A rising interest rate environment is supposed to bad for banks. It turns out that not all rising rate environments are created equal, and rising rates of the past may not be the same today, in a post-QE world. A report from Fitch Ratings on Thursday outlines how a gradual rise in interest rates would be a net positive for U.S. banks.
Again, this is one scenario of rising rates. It is widely assumed that rapidly rising rates, which is not Fitch’s scenario, would not be viewed as a positive for the banking sector.
Fitch’s view is that a gradual rise in interest rates could translate into improved earnings through improved loan growth and higher pricing. Fitch’s base case scenario assumes the completion of the Federal Reserve’s tapering program (which is now the case), strengthening world economic growth from 2014 to 2016 and a gradual tightening of monetary policy over the next 12 months. In this scenario, earnings improvement resulting from higher interest rates would be partially offset by higher funding costs and some increased provisioning that comes from higher utilizations and ongoing seasoning of loan portfolios.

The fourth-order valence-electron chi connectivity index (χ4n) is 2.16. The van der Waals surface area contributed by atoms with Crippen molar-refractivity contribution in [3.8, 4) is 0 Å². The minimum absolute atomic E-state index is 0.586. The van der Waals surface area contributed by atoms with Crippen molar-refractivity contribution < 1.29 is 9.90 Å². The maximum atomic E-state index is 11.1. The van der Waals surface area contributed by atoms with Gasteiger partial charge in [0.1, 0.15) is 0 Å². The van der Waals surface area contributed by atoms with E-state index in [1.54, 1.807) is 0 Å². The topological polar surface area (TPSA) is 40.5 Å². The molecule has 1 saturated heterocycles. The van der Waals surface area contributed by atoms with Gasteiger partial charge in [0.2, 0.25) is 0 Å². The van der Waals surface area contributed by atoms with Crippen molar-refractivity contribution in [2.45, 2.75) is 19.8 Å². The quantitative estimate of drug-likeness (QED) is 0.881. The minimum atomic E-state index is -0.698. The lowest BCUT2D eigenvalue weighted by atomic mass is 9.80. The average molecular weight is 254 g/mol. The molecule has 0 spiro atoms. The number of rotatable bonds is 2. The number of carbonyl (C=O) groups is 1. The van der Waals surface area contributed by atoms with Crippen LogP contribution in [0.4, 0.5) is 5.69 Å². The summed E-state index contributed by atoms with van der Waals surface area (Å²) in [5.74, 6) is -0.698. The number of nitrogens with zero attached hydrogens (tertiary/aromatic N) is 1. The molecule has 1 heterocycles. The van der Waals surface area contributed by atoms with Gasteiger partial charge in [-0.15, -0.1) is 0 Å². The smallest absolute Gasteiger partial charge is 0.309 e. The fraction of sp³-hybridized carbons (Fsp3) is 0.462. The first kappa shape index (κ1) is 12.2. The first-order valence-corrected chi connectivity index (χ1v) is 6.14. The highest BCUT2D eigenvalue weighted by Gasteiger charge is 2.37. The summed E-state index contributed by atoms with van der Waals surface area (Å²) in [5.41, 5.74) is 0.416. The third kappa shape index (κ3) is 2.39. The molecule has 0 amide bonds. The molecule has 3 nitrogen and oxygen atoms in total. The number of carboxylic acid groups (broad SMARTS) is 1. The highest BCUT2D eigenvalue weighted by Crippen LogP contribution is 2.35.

Fitch’s stress case scenario involves a sharper hike of interest rates amid weakening or stagnant economic growth. This less-likely scenario could be more challenging for U.S. banks, due to higher funding costs without a meaningful pick-up in asset yields. Fitch went on to say that this would “also cause potential shocks to capital via changes in the valuations of bank securities portfolios and possible deterioration of asset quality metrics to the extent that a combination of higher rates and a weaker economy causes credit deterioration in underlying borrowers.”
There is one thing to consider about the current assets held by banks. Under both rising rate scenarios, rising interest rates will cause a decline in the value of securities holdings for banks under the Basel III advanced approach.